Chemical and pesticide poisoning will NOT be tested for by MAF
5 August 2009
“MAF Biosecurity is investigating a huge jump in the number of cases of dogs which have fallen ill after being on Auckland’s east coast beaches.
There have been 30 new cases of sick dogs reported in the past 24 hours.
Two dogs have died and health authorities are warning people not to walk their pets or take children on Hauraki Gulf beaches, nor collect shellfish, until more is known about the mystery illness.
Tests into what has caused the poisoning have so far proved inconclusive.
MAF is not testing for chemical or pesticide poisoning, because the clinical signs the dogs presented are not consistent with that sort of poisoning.“
So what are frothing at the mouth, paralysis and death usually associated with? Some news reports have already stated that the dogs weren’t affected by toxic algae and birds, sea lions and other marine animals aren’t usually affected by marine neurotoxins but penguins, pilchards and dolphins have died. People are still eating fish (eg snapper) caught in the area without any adverse effects.
Feratox (a cyanide based chemical) is also used to control pests in some locations in Auckland. For example Feratox and cyanide paste has been used in marginal creeks in the Takahe Creek, Oturapa-Mullet Creek, Oruawharo River conservation area, Otekawa Creek and Okahukura conservation area and numerous other locations within the Auckland area. Whilst Great Barrier Island has been treated with Diphacinone (Ditrac blocks) in bait stations and Coumatetralyl (Racumin) in bait stations. See Link: Pesticides summary March-June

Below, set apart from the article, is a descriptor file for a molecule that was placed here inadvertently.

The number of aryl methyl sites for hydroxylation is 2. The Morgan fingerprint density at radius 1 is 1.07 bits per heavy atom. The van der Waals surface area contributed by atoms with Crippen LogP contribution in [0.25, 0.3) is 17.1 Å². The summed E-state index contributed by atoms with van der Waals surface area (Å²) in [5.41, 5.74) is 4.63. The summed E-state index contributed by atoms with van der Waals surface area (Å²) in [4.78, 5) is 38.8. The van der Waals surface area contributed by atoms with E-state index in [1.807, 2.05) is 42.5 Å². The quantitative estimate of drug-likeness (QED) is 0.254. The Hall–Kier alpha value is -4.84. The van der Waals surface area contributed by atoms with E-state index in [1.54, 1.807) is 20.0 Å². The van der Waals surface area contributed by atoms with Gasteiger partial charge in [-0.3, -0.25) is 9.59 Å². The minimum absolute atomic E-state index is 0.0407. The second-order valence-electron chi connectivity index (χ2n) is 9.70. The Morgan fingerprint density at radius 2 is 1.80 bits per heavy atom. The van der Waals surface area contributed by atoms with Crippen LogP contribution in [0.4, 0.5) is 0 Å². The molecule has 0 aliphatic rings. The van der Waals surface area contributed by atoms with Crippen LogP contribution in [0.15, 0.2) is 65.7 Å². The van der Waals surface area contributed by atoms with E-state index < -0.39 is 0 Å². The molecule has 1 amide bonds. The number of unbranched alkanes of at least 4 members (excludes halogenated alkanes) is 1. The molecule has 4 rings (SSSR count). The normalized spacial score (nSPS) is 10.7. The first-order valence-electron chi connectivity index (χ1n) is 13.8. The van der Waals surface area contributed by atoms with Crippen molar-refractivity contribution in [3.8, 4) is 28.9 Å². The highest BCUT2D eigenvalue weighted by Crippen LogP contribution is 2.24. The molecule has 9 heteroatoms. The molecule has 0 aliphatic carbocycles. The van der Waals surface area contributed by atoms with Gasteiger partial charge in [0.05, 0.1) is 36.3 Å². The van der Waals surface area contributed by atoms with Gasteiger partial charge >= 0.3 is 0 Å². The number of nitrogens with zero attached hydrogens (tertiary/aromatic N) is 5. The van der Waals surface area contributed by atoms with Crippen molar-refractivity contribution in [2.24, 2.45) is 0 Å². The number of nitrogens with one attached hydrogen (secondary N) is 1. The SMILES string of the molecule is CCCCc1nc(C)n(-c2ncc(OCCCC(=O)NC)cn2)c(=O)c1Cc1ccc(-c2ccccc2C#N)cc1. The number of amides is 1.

Ingestion of Diphacinone and Coumatetralyl causes nosebleeds, bleeding gums, bloody urine, fatigue, shortness of breath (dyspnea) and may cause fluid in lungs (pulmonary edema). Pulmonary edema can cause froth to appear at the mouth.
Pindone and Magtoxin Pellets
DOC’s pesticide summaries show that Pindone cereal pellets, Pindone Carrot baits and Magtoxin pellets are/will be laid on Rangitoto and Motutapu in July-Oct 2009. See map below in addition to Pestoff20R. Pindone is an anti-coagulant used to control rabbits and Magtoxin releases Phosphine (hydrogen phosphide) gas, said to have the odour of decaying fish. Moderate poisoning with Magtoxin produces weakness, vomiting, diarrhoea and difficulty breathing. Severe poisoning causes pulmonary edema, cyanosis and death, source: Safety Data sheet for Magtoxin. Note pulmonary edema can causing frothing at the mouth,
Recently ‘toxic’ sea slugs were thought to have been the cause of the dogs’ illnesses but experts outside of NZ say that the slugs are unlikely to be the cause and may have themselves have been poisoned – some of their dead bodies have been washed onto the beaches, see : Sea slugs may be victims as well. Is the whole ecosystem of the Hauraki Gulf in danger? This problem now seems to be affecting all links in the food chain. Not so 100% Pure NZ.
Tetrodotoxin was later found to be responsible for the death of the two dogs and was also found in dead sea slugs washed up on the beaches. Tetrodotoxin is highly toxic neurotoxin (100 times more so than potassium cyanide) with no known antidote. It is the product of various types of bacteria such as Pseudoalteromonas tetraodonis, Pseudomonas, Vibrio alginolyticus and some others. Bacterial production of the toxin is found in several species of pufferfish, porcupinefish, ocean sunfish or mola, triggerfish, bBlue-ringed Octopus, rough-skinned newt and Naticidae and numerous other marine life and amphibians. (see wikipedia) where is it either used as a defence mechanism or as a predatory venom. Ingestion causes muscle paralysis and death.
Wikipedia has recently been incorrectly edited to state that puffer-fish were responsible for the intoxication and also poorly cites a newspaper as the source for that information.
At this time there is no evidence has been published to prove that puffer fish have been identified as the source of the toxin, only that the sea slugs and dogs were affected by Tetrodotoxin. If this situation changes we’ll be on it.